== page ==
Taxes in Retirement

Retirement tax planning, social security increase, tax plan for retiring

With Social Security benefit payments increasing nearly 9% this year, you may need to rethink your retirement tax planning.


If you started working part-time to offset some of the recent price inflation, this increase in your Social Security payments might make some or more of it subject to federal income taxes. If you file as an individual and your combined income is between $25,000 and $34,000, up to half of your benefit may be subject to income taxes. Social Security defines combined income as your adjusted gross income, plus nontaxable interest, plus one-half of your Social Security benefit.


With the possibility of being in a higher tax bracket this year, due to increased Social Security benefits, consider cutting back on withdrawals from your qualified retirement plans. If you can avoid taking more than your required minimum distribution (RMD) in 2023, you might be able to limit your tax liability.

If you need more than your RMD, consider pulling funds from a taxable brokerage account where you’ll pay the lower long-term capital gains rates if you held investments for more than a year.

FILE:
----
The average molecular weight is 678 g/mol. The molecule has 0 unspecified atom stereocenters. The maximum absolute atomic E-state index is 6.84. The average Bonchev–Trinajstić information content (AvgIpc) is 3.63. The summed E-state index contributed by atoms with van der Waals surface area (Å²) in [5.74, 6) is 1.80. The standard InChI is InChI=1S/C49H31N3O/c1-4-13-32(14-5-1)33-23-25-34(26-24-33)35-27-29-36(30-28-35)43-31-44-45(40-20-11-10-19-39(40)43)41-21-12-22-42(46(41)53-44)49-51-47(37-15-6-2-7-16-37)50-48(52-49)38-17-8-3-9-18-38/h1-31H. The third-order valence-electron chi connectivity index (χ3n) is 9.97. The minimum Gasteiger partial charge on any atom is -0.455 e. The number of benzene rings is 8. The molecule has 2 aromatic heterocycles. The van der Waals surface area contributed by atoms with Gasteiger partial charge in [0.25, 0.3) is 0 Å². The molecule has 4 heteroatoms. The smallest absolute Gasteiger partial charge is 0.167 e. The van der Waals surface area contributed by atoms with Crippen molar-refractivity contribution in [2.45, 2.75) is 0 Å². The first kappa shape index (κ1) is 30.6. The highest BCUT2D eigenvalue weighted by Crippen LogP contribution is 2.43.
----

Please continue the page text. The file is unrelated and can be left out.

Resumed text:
Also consider qualified withdrawals from a Roth IRA, a Roth 401(k), or a health savings account (HSA), which would not be subject to federal income tax and wouldn’t have an impact on how your Social Security benefit is taxed.

This year’s cost of living adjustment can help you keep up with higher prices. And in the short run, managing your withdrawals may help you smooth out the tax bumps during a period of high inflation.

Figuring out withdrawals from retirement and brokerage accounts can be complicated, so it may help to work with an advisor. But even if you do it yourself, try to withdraw from your Roth and HSA accounts last, allowing those assets to grow tax-free longer. Withdrawals from all three types of accounts in the same year can help manage combined taxable income.